Last fall, Hochstetler became president of the Goshen Ministerial Association, where he had been a part of the church and community relations committee and later the executive committee as secretary. Hochstetler also helped to found the Center for Healing and Hope and was on the board for seven years before resigning in August.

“The CHH is a tremendous asset to the whole region,” he said. “Over 80 churches are involved in some way, be it supplying volunteers or funds, with the goal of educating people and building bridges between them and health care resources.”

The official announcement of Hochstetler’s resignation was released on Jan. 4, but he began letting close friends know earlier, as well as preparing the chaplain team a couple months ahead. For most people, however, the announcement came as a shock.

“It was very gratifying to walk the halls and hear what people were saying when they realized what was happening,” he said, referencing the regard in which his co-workers held him.

In addition to preparing the hospital for his departure, Hochstetler, along with his wife, are in the process of selling their household furnishings and supplies as well as the 420 Marilyn Ave. house itself.

“That in itself is spiritual discernment,” he said. [Clair's comment: I actually used the term spiritual "discipline" instead of "discernment."] “Let’s just say I have a new appreciation for the [difficulty in the] story of Jesus telling the rich man to ‘sell everything you have and give it to the poor.’ ”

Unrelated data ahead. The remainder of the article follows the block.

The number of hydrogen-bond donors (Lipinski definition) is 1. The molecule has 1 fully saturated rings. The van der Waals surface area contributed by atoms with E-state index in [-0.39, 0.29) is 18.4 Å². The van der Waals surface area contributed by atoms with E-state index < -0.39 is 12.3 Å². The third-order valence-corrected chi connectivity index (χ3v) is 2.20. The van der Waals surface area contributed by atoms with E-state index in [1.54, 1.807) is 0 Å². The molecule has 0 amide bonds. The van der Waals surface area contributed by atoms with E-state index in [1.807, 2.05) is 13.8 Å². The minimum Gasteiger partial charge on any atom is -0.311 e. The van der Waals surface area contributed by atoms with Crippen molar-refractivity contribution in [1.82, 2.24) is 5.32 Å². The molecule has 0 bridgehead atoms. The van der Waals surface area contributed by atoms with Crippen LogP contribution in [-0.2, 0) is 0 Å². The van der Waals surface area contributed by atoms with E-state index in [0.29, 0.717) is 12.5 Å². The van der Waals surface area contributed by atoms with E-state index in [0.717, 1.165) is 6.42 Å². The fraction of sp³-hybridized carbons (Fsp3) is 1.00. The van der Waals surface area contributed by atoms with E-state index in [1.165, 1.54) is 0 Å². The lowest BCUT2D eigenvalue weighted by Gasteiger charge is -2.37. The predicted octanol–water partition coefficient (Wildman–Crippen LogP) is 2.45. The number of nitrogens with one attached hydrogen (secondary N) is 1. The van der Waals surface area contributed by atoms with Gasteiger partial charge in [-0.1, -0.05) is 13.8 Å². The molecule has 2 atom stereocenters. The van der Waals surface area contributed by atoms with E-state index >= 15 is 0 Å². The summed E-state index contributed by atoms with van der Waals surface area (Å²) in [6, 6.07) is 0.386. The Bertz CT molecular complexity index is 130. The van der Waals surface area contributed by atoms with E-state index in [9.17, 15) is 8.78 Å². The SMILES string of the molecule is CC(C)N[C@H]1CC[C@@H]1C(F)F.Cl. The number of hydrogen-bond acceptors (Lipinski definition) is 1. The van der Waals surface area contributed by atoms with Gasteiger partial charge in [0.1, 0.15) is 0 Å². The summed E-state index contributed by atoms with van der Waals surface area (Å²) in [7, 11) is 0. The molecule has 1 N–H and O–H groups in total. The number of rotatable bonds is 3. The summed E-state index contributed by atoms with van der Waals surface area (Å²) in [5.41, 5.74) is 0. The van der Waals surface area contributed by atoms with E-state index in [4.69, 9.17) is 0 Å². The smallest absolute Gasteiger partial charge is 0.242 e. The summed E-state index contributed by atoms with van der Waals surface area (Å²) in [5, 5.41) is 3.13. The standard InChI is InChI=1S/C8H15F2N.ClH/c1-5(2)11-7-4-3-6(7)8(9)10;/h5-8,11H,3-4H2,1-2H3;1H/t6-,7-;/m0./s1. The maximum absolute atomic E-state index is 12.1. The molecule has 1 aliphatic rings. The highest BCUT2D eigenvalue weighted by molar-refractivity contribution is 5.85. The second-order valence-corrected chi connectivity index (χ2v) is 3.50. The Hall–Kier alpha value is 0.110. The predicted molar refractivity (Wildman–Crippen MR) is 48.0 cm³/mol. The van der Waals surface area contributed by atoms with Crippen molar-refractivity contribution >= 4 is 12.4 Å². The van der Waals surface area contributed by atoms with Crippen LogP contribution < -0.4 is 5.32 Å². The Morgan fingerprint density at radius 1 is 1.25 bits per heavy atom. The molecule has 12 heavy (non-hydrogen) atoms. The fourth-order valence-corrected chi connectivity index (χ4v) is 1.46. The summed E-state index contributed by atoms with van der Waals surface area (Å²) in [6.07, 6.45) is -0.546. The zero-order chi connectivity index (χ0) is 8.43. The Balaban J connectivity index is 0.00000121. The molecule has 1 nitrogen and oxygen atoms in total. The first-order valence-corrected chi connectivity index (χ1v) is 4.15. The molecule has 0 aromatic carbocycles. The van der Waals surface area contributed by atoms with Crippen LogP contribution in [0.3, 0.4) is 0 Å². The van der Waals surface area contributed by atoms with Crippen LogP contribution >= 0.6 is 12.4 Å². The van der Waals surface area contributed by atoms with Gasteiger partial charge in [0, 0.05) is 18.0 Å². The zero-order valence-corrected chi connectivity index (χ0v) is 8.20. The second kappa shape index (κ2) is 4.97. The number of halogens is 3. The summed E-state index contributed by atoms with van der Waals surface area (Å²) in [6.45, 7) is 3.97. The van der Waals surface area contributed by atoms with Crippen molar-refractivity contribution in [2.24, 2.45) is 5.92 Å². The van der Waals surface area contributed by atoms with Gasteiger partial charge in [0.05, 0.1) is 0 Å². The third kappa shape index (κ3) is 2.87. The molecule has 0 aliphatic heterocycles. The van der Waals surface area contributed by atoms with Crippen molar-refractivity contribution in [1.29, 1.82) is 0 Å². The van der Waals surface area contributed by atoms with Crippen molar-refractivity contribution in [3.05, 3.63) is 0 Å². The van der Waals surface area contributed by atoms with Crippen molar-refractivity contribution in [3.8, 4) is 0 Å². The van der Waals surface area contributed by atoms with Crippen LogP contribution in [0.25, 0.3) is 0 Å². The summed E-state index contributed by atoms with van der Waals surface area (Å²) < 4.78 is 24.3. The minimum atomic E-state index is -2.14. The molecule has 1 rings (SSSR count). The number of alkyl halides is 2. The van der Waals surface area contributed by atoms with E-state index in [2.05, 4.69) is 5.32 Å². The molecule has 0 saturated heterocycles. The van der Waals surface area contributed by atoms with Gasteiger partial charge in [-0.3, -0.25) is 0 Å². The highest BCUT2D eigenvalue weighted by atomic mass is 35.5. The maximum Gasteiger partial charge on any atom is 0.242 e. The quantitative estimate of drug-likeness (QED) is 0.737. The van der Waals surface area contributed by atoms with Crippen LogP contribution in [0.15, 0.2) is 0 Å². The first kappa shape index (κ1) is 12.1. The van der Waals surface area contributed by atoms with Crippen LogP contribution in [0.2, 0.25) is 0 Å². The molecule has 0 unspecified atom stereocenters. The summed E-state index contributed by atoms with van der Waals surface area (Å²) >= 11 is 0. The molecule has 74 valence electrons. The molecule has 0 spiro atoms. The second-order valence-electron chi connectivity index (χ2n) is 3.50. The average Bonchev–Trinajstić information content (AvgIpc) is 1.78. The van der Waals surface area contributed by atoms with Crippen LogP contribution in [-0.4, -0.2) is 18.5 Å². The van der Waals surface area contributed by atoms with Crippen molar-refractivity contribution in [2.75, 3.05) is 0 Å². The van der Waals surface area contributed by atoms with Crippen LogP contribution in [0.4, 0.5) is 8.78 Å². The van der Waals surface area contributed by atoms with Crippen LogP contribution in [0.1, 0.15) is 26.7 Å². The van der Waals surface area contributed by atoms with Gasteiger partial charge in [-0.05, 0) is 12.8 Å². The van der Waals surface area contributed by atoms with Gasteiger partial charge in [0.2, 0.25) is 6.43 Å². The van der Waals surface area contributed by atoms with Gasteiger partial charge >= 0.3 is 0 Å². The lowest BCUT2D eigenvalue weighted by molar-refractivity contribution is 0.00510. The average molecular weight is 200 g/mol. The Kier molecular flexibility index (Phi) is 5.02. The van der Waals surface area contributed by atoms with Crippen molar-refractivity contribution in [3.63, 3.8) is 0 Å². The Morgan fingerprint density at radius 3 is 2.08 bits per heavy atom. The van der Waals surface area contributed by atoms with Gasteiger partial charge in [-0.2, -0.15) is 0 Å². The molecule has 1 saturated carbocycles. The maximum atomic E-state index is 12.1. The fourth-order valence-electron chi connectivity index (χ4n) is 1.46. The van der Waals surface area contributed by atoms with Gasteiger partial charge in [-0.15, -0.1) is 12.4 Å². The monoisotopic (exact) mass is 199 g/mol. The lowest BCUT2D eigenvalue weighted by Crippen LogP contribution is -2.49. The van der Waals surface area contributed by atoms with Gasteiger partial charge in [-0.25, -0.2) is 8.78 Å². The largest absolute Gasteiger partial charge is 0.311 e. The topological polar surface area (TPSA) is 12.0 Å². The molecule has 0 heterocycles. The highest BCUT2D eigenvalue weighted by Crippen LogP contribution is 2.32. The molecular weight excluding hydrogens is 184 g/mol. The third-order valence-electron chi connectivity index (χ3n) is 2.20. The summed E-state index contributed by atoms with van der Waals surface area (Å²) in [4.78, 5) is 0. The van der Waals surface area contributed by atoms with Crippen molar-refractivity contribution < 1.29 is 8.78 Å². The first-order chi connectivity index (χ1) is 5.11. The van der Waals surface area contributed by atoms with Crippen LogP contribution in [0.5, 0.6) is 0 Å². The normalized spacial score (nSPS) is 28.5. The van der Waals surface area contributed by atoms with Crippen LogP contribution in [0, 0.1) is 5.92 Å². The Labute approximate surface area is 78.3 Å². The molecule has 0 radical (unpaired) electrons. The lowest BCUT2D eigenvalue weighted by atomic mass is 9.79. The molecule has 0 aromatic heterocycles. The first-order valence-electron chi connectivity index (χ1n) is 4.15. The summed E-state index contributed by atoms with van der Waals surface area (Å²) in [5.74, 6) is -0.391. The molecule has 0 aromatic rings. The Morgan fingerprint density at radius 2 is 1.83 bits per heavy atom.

Still, Hochstetler says there will be a period of grieving for the people and places they will have to leave behind.

“I have a lot of mixed feelings about leaving,” he said. “I’ve really grown a lot here, but I feel that this is going to be an important spiritual experience for me, getting out of my comfort zone.”

Asked if he will continue his hobby of unicycling, Hochstetler replied with a loud “absolutely!”

Just recently, he purchased what he calls the “big red Ferrari” of unicycles, which features a massive tire, approximately 3 feet across, and two small handles in front of the seat.

“I can get it up to about 15 miles an hour,” he said.

Hochstetler’s final day will be around Feb. 25, two days after his 10-year anniversary with the hospital.